Blood for Oil

Alex Orr’s zestful cheapie BLOOD CAR played the Edinburgh Film fest this year (the Fest has a long history of supporting imaginative exploitation cinema, starting with its ahead-of-the-curve Corman retrospective back in the ’70s) and the writer-director was around for the whole event. He seemed very approachable so I cornered him for the first Shadowplay interview.

Well, it turns out I suck at interviewing, but am OK at free-ranging movie conversation, so once we stopped with the programmed blather things went much better. This means that I only garnered a tiny amount of useable on-topic stuff to print here. So I’m using ALL of it.

BLOOD CAR details the misadventures of vegan schoolteacher Archie Andrews, who’s trying to convert his car to run on wheat grass, but inadvertently discovers it prefers blood. The day before the interview I heard someone describe the film as “technically horrible” (it’s not, but it’s shot on digital) but “conceptually brilliant”. The political subtext of “blood for oil” is never stressed, but it doesn’t need to be. The filmmakers were certainly well aware of it.

“A B movie should just be a BIG AWESOME RETARDED THING,” he says, citing Verhoeven’s STARSHIP TROOPERS as the big-budget version of that principle: Pretty kids getting eaten by bugs, plus a weird Nazi vibe. It’s all in the concept.

Alex and his pals were pitching ideas in the car, trying to find an exploitable low-budget scenario, and I guess the idea of a car came naturally to mind since they were in one. I bet lots of cyber-thrillers are thought up while the writers are staring at their P.C.s. It’s obvious, really.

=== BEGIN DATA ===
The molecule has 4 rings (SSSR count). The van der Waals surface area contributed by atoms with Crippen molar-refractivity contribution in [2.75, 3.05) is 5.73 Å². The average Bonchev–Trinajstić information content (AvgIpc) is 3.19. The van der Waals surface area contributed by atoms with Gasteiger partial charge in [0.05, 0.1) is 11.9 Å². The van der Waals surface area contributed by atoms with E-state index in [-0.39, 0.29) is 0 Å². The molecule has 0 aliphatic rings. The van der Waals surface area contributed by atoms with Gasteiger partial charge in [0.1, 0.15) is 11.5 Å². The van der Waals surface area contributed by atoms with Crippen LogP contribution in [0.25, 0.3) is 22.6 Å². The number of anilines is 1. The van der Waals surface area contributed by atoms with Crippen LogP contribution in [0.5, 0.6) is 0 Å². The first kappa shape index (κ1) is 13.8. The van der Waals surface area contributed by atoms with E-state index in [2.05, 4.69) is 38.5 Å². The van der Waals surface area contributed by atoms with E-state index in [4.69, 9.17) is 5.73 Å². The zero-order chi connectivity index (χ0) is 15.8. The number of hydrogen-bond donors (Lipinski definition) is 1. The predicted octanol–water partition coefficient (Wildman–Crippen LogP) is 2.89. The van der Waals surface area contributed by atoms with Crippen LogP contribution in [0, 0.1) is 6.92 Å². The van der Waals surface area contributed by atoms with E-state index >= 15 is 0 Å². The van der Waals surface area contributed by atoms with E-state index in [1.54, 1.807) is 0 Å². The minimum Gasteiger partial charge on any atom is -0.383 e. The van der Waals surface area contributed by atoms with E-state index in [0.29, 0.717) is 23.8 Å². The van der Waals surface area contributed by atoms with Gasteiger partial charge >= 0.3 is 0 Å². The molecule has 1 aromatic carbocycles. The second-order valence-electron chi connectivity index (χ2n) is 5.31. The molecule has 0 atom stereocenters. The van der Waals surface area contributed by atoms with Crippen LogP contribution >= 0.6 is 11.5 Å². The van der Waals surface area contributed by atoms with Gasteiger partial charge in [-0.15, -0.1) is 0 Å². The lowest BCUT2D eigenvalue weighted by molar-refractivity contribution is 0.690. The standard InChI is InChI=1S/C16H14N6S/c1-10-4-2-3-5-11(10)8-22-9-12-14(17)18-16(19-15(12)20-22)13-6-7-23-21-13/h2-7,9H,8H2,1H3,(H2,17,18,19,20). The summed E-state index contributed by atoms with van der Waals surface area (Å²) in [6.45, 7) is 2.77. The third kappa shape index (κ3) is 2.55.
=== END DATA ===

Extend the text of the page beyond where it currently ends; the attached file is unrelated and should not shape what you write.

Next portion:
Being an aspiring low-budget filmmaker myself, I had to ask Alex the budget and schedule question. The movie was made for “around 25-30″ and shot in 12 days, but there was a subplot that didn’t work, comprising about a third of the footage, so that was ditched and a further couple days new material was produced to bring the film up to length and add touches like the very funny baby-kissing coda. (OK, there IS some overt political satire).

Alex has a group of friends he regularly works with, and had helped out on horror films before, but never made one. His leading man is a friend whom everybody thought it would be amusing to systematically degrade and smear in blood. The “meat girl” character is Alex’s girlfriend (lucky guy). A local rap artist was drafted in to play a carjacker.

A little money was spent on one essential prosthetic effect, and a device to spray blood at high pressure was hired. And about fifty gallons of “Kensington gore” was purchased at a knock-down price.

The resulting movie has sold in Germany and has U.S. distribution, arranged through a sales agent. It’s pretty clearly going to turn a profit, and hopefully Alex will be able to make his next project.

“It’s about a white supremacist who gets a black hand transplanted onto him. It’s called BLACK HAND.”

Alex admires the seemingly loose but actually tightly organised plotting of LITTLE BIG MAN, and hopes to achieve a similar historical sweep. “Sex and violence can’t really offend anybody in a movie anymore, what with the Internet,” he says, “and nobody takes religion seriously,” so his plan is to use race, which is still a hot enough potato to get people talking.